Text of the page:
You can raise millions of dollars from one person if you keep communicating, even if deals don't meet the return that we project. That doesn't happen often, but it does happen. I've been in the business since the 90s, and I have seen at least three full recessions. It doesn't always happen the way we hope it would, but if you communicate with people, they feel like they're part of your team and they understand the issues that you have. If you don't communicate, you'll never hear from that investor again. We live in a world now that you can communicate not just through social media, but you can communicate directly with people. When I first started, I was spending the time every quarter, writing out a two to three-page summary of what happened in the leasing and whatever it was. And these were typewritten letters that would be sent out. Now, there are a ton of software out there, from Juniper square, which is a very popular, very sophisticated software; to IMS, that are portals that you can communicate with people. But have to have the content too because we've moved past a world where someone's okay with just a quarterly report, they want to know you're in the market. So you have to communicate with them that way.

As far as how do you scale, it's a challenge because no matter how much we want to all think that we are exponential thinkers, that we can do things exponentially. Our reality is most of the stuff we do is linear. You find a property, you like the property, you start to underwrite it, you start to talk to the brokers and then you get into this process. And maybe you can buy it off the market, you have to participate in the process against two or three other people. It's very hard to do that, and then you have another property that you're doing the same thing with. Then the teams get bigger, but you don't want to get too big because things go up and down, so how can you use technology? We haven't figured it out perfectly but we talk a lot about thinking exponentially on our acquisitions, so that we have enough product.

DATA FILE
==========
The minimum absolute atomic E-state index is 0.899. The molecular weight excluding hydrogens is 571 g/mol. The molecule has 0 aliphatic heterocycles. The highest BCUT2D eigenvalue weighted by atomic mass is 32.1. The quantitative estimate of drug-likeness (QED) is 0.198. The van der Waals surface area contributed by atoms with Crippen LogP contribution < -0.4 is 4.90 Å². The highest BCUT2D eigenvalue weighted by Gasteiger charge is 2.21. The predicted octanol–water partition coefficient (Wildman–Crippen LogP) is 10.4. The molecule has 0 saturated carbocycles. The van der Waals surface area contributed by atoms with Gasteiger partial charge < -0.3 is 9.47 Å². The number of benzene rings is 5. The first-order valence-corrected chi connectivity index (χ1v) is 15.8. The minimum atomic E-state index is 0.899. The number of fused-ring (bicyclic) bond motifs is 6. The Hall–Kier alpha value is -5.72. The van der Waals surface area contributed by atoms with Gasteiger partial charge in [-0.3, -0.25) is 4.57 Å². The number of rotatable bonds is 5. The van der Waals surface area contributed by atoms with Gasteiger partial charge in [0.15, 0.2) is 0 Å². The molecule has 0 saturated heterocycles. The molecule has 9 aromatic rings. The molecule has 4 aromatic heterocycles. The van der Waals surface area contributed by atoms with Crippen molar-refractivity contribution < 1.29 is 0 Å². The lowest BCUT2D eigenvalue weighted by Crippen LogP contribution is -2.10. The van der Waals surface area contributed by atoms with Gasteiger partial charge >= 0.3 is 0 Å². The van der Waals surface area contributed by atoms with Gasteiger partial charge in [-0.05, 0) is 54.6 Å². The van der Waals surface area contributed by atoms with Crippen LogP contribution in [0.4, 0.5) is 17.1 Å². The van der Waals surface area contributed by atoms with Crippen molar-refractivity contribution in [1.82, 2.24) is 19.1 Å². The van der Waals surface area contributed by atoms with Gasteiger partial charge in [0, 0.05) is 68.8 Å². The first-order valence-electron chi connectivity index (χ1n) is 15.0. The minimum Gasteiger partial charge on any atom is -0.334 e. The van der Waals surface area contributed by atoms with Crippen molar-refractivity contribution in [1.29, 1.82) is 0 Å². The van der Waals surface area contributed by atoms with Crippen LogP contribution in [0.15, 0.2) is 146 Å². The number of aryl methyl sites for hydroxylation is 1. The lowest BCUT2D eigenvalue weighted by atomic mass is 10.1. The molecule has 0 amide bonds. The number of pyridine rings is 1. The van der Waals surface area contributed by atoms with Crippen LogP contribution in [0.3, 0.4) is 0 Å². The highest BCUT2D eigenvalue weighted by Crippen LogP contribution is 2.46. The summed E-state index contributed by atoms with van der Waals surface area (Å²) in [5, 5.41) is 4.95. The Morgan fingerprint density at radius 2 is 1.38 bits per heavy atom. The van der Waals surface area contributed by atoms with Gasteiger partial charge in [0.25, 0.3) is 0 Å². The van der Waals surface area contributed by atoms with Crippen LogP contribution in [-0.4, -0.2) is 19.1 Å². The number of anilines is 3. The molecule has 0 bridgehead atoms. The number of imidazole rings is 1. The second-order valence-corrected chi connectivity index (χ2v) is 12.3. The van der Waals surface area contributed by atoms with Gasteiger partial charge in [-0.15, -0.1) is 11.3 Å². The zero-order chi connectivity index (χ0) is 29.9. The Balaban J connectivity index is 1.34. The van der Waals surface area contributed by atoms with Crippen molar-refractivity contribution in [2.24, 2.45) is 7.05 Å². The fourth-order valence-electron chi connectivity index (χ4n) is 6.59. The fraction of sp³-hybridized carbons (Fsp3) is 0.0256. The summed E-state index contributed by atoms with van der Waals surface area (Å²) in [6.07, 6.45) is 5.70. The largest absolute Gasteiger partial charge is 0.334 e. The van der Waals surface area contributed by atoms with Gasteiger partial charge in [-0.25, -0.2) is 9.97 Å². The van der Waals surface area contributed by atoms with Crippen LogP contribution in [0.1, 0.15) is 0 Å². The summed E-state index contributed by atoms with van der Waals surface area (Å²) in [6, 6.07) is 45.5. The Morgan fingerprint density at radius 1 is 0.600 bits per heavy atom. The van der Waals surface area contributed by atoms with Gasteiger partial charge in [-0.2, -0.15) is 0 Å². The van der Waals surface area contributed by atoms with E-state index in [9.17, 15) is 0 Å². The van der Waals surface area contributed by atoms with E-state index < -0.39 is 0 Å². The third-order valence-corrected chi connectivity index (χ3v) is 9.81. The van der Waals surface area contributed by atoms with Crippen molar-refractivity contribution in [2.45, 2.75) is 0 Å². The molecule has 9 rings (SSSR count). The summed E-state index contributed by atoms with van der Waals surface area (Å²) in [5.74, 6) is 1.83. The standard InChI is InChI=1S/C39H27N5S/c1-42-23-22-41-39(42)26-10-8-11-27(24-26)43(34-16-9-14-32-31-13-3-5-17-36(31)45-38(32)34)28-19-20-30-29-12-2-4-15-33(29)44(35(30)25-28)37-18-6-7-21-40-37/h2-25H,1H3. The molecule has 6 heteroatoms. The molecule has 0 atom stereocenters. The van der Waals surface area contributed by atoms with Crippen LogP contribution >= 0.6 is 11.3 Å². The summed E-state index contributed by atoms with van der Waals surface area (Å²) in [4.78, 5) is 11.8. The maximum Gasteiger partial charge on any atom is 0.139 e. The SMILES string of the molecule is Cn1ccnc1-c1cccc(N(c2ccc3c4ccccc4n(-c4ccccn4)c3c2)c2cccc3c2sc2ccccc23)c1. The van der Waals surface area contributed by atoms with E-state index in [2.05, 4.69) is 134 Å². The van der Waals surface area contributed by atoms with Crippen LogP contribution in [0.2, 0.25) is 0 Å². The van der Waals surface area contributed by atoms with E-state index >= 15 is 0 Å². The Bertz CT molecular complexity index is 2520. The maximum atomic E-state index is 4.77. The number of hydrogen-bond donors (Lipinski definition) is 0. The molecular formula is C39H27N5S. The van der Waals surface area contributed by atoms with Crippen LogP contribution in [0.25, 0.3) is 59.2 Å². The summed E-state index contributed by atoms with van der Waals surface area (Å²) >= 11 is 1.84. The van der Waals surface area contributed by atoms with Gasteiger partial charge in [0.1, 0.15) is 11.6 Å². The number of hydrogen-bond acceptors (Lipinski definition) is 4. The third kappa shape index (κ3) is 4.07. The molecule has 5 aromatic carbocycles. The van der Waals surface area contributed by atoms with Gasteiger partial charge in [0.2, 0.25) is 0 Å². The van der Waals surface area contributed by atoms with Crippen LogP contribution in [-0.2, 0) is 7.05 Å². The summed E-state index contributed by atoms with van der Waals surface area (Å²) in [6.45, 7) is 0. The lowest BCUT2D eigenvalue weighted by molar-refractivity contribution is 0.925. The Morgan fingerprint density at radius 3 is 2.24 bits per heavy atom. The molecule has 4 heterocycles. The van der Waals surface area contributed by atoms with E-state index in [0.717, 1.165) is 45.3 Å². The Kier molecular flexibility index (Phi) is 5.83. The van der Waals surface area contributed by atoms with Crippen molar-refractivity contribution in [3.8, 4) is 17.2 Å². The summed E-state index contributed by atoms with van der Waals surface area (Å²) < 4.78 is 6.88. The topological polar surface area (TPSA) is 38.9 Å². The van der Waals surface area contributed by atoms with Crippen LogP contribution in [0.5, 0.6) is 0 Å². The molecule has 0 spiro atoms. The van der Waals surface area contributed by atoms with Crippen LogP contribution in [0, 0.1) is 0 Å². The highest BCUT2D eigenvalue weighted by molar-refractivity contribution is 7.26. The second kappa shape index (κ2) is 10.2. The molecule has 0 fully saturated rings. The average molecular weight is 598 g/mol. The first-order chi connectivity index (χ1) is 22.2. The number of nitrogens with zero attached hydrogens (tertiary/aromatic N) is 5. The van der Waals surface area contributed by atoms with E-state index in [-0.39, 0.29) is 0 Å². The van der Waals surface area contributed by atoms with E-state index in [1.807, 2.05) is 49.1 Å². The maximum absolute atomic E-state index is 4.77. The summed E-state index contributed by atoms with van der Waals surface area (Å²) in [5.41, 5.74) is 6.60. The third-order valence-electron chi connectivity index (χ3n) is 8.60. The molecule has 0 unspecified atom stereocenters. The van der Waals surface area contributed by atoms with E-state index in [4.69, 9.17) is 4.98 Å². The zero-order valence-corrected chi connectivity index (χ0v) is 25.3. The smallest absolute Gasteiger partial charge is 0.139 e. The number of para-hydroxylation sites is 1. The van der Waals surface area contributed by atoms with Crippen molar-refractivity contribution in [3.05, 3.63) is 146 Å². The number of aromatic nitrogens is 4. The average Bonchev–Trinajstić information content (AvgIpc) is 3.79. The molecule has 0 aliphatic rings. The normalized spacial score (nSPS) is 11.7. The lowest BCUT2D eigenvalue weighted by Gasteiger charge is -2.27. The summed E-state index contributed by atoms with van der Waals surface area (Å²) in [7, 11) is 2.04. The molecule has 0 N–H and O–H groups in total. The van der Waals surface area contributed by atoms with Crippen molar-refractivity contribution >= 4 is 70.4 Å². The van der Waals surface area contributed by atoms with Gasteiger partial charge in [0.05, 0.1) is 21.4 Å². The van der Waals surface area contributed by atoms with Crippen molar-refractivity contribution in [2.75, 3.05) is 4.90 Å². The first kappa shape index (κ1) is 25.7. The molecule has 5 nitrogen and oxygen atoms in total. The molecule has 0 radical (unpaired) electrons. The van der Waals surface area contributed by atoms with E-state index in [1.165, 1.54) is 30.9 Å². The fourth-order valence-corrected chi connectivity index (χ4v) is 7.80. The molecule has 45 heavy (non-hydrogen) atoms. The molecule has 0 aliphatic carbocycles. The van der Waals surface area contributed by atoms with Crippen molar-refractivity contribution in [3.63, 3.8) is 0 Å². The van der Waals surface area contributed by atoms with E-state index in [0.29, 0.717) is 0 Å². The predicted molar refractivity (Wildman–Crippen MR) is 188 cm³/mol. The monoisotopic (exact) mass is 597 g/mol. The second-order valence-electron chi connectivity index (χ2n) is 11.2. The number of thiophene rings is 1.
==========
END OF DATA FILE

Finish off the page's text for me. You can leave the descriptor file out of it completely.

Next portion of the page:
I get a lot of pressure from our investors, they say, "We're not seeing enough deals from you". But there isn't enough deals. Your investors want quantity, but you can't sacrifice quality for quantity.

My advice is that the first thing you have to do is understand that it is never bad to over-communicate, and it is always bad to under-communicate. I also know how hard it is, because you get stuck in negotiating a lease, or something broke, etc, but if that's not consistent, you lose trust, and when you lose trust, you lose investors, and the word goes out very quickly. I think there are some great books out there on syndication. Dr. Jerry Buss, the owner of the Lakers, was one of the first great syndicators in Los Angeles. That's how he made his wealth, buying West Side apartment buildings. He was a professor at USC as a young guy, and he started to put together other professors' money, and then that built on itself. And by the time he got to the position in the late 70s, to buy the Lakers, he sold a bunch of his assets. My point is, syndication has been around a long time. It did fundamentally change in 2012, and I think positively, because they passed the Jobs Act, which allowed people to scale their syndication efforts. And what we that was you could directly solicit accredited investors. Before that, when I was doing any syndication, I had to put together my private placement memorandum, my subscription agreement, I had to number them all, and if I sent it to somebody and if they did not invest, I had to get that back because the SEC would come looking for you if you did this on any sort of scale. The other thing is we had a ton of blue sky laws, and we still do so this is not legal advice, but you have to be careful which states people are in that you solicit from.